Adding to the antique qualities of the ink, Brown #4 has beautiful shading. Lines range from a deep, chocolate brown to a lighter, reddish color that seems almost illuminated on the page. There’s no sheen, but there is some black edging around the places where the ink pooled. Seriously, folks, this has immediately become my go-to brown ink.
KWZ Standard Blue Black
Can you say “Three-for-Three”? This ink is simply gorgeous, although it shows up very, very different on different types of paper. My two cotton swabs are wildly different. On the Canson bristol board, the swab is much lighter and leans toward violet. On the Rhodia paper, though, the swab is a dark and luscious indigo color…very “night sky” in appearance.
Although this ink is too saturated to be considered “dusty,” it does have a slight dusty quality to it that gives it a soft and gentle appearance on the page. My broader figure-8s have a nice, antique feel about them.
It’s hard to say if this ink shades or not. The “KWZ Blue Black” title on the Rhodia paper has really nice shading to it, but really, that doesn’t show up anywhere else. There’s some slight shading in the broader figure-8s, but it’s really subtle. Blue Black has a little bit of dark edging, but it’s subtle. Otherwise, it has no sheen at all.
KWZ Standard Flame Red
I’m usually not a fan of red inks, but Flame Red has just enough orange in it to make it interesting to me. It’s a wonderful color. I’m not sure the name fits it, though, as it’s a little closer to the color of bricks than it is to fire. It is dark enough to use for everyday writing.
Flame Red looks a little redder in the swabs and smears, but takes on more of a terra cotta color in writing. It’s also a bit more red on Rhodia than it is on the bristol board. I found it to be a pretty wet ink, and it was hard to control with both my glass dip pen and the Blue Pumpkin dip nib. It seemed to want to spread a bit more than the other colors, particularly on the bristol board. So I think this ink might be better suited for finer nibs, but your mileage may vary.
There’s a slight bit of shading in my figure-8s, but it doesn’t really show up in any of the writing, so shading may be largely dependent on the nib you use with it. As with the others, there’s no sheen to Flame Red, although it did produce some beautiful blackish-red edging on the Rhodia (not the bristol board, though).
KWZ Standard Foggy Green
Oh my. I just adore this color. I don’t have any other inks in my collection quite like it. Foggy green is a dark, murky, forest green that dances on the edge of being green-black in some instances. It has a bit of a blue component to it, but not quite enough blue for it to qualify as teal. It’s still very much a green ink.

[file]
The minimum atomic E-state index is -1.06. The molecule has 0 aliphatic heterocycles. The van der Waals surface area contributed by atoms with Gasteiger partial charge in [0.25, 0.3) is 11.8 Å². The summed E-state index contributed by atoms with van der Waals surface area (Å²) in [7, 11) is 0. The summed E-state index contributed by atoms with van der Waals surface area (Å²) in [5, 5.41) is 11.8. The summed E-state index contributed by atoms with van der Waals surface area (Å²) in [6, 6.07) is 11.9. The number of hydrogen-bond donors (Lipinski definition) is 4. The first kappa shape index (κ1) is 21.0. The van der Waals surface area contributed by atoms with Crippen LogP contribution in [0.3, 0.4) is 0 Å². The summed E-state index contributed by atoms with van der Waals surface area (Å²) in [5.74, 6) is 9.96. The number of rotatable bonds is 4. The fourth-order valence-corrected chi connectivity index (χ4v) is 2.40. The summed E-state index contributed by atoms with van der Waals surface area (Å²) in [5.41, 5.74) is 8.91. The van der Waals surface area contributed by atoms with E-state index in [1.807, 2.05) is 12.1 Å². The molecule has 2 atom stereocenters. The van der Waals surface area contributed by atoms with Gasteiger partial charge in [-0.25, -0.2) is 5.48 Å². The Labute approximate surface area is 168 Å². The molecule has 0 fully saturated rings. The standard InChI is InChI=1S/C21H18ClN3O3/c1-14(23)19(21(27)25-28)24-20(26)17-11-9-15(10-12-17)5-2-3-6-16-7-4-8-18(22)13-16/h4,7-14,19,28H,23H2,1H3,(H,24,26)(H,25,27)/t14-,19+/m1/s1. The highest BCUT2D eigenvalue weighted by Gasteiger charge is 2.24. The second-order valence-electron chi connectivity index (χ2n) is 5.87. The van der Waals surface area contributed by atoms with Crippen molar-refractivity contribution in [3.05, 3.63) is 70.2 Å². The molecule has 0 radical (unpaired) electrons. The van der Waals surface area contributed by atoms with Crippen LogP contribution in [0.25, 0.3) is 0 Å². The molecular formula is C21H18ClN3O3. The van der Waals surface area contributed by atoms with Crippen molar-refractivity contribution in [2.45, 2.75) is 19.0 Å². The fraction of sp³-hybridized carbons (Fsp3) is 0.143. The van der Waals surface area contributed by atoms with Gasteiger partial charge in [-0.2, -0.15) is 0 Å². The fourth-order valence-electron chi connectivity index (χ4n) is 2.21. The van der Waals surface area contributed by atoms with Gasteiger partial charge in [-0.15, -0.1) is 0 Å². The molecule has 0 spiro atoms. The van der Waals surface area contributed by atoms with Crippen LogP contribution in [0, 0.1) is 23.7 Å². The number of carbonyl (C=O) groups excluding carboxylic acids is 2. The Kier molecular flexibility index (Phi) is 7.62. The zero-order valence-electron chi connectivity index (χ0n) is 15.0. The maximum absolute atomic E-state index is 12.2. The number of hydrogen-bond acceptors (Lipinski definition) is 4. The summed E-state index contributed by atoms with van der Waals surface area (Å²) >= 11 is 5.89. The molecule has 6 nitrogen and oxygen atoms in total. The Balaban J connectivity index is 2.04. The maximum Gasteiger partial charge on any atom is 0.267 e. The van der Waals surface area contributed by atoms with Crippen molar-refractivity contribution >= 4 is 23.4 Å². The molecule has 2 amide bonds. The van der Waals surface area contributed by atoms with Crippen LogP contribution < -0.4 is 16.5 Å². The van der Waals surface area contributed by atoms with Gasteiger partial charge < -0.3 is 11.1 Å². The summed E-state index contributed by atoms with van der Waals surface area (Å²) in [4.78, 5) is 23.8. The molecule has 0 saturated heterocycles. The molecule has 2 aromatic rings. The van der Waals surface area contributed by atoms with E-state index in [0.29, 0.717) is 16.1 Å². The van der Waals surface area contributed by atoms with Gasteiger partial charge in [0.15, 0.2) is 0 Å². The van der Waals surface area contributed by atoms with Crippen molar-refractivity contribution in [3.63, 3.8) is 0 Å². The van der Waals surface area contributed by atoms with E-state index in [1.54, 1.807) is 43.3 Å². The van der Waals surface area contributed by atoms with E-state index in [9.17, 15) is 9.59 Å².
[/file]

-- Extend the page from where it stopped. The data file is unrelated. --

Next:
How this ink looks in real-world use will depend largely on the nib & paper combination you use. In a medium fountain pen on bristol board, the ink retains its greenness. But using a dip pen on Rhodia produces something that’s closer to black with a greenish tint to it. If you’re a fan of near-black inks, this is a good one to check out.
There’s not much shading happening with Foggy Green. I see a touch in the writing on the bristol board, and a touch in my broader figure-8s on Rhodia, but it’s very subtle, and I wouldn’t expect to see any in everyday use. Sheen? No. Edging? Yes.
KWZ Standard Grapefruit
I’ll say straight away, I’ve never seen grapefruit this color. And I love pink grapefruit. This ink is closer to what I expected out of Flame Red. It’s a wicked vibrant red/pink/orange color that leaps off the page and slaps you silly (in other words, it really gets your attention). All of these inks are quite saturated, but Grapefruit is easily the loudest and brightest of the bunch.
As with several of the other inks in this post, Grapefruit is very wet and would probably do well in pens with finer nibs. It looks quite a bit darker and redder on Rhodia than it does on bristol board, where it comes out a little more orange.
There’s no shading at all with this ink. It’s very flat on paper. There’s also no sheen at all, but it develops a nice, thick, dark-red edging around the pooling areas, particularly on the Rhodia paper. Of these six inks, this is the one I’d be least likely to load up for daily use. It would be fun for an art project or for writing out cards. It’s certainly not one I’d use at work, though, as it’s a little too loud.
I’m pretty impressed with these inks. I guess they have like 60-something different colors (maybe more), so I’ll be interested to try out some of the others.
These are exciting times for ink lovers. In addition to the well-established, “historical” and large-scale boutique brands we’ve all come to know and love, we now have a plethora of smaller, often one-person companies popping up all around the world that are producing some exciting, interesting, and unique inks.
KWZ inks have been around since 2012, but it’s only in the last year or so that they have exploded in popularity. I’m looking forward to seeing where Konrad & Agnieszka go from here.
Other Posts in this Series
KWZ Inks, Part 2 (Standard)
KWZ Inks, Part 3 (Iron Gall – Coming Soon!)